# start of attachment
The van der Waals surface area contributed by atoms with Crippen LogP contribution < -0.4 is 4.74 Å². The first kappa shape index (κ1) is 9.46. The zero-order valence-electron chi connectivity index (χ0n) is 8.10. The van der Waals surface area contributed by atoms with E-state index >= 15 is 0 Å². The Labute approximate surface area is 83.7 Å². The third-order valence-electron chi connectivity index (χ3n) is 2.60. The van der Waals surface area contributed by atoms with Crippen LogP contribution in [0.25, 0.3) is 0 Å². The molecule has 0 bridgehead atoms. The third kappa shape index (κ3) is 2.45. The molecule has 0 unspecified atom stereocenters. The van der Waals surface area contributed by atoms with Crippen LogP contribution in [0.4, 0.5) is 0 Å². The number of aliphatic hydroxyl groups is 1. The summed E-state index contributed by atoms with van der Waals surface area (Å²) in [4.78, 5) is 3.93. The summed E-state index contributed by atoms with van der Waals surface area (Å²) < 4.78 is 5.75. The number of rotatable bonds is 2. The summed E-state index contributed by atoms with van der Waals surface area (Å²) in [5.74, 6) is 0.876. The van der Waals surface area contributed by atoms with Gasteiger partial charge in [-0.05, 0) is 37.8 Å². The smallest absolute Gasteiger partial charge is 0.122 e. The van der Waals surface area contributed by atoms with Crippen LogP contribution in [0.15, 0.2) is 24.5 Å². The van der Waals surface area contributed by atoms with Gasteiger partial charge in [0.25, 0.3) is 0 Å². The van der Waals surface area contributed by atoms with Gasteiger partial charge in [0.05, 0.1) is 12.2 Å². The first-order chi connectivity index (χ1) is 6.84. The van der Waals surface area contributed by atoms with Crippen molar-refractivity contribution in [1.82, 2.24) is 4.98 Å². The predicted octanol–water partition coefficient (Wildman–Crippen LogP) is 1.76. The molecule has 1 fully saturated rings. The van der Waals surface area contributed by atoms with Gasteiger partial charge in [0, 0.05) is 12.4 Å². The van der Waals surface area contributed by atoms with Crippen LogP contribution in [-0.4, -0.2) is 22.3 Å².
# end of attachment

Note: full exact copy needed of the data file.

The van der Waals surface area contributed by atoms with Crippen LogP contribution < -0.4 is 4.74 Å². The first kappa shape index (κ1) is 9.46. The zero-order valence-electron chi connectivity index (χ0n) is 8.10. The van der Waals surface area contributed by atoms with E-state index >= 15 is 0 Å². The Labute approximate surface area is 83.7 Å². The third-order valence-electron chi connectivity index (χ3n) is 2.60. The van der Waals surface area contributed by atoms with Crippen LogP contribution in [0.25, 0.3) is 0 Å². The molecule has 0 bridgehead atoms. The third kappa shape index (κ3) is 2.45. The molecule has 0 unspecified atom stereocenters. The van der Waals surface area contributed by atoms with Crippen LogP contribution in [0.4, 0.5) is 0 Å². The number of aliphatic hydroxyl groups is 1. The summed E-state index contributed by atoms with van der Waals surface area (Å²) in [4.78, 5) is 3.93. The summed E-state index contributed by atoms with van der Waals surface area (Å²) < 4.78 is 5.75. The number of rotatable bonds is 2. The summed E-state index contributed by atoms with van der Waals surface area (Å²) in [5.74, 6) is 0.876. The van der Waals surface area contributed by atoms with Gasteiger partial charge in [-0.05, 0) is 37.8 Å². The smallest absolute Gasteiger partial charge is 0.122 e. The van der Waals surface area contributed by atoms with Crippen LogP contribution in [0.15, 0.2) is 24.5 Å². The van der Waals surface area contributed by atoms with Gasteiger partial charge in [0.25, 0.3) is 0 Å². The van der Waals surface area contributed by atoms with Gasteiger partial charge in [0.05, 0.1) is 12.2 Å². The first-order chi connectivity index (χ1) is 6.84. The van der Waals surface area contributed by atoms with Crippen molar-refractivity contribution in [1.82, 2.24) is 4.98 Å². The predicted octanol–water partition coefficient (Wildman–Crippen LogP) is 1.76. The molecule has 1 fully saturated rings. The van der Waals surface area contributed by atoms with Gasteiger partial charge in [0, 0.05) is 12.4 Å². The van der Waals surface area contributed by atoms with Crippen LogP contribution in [-0.4, -0.2) is 22.3 Å².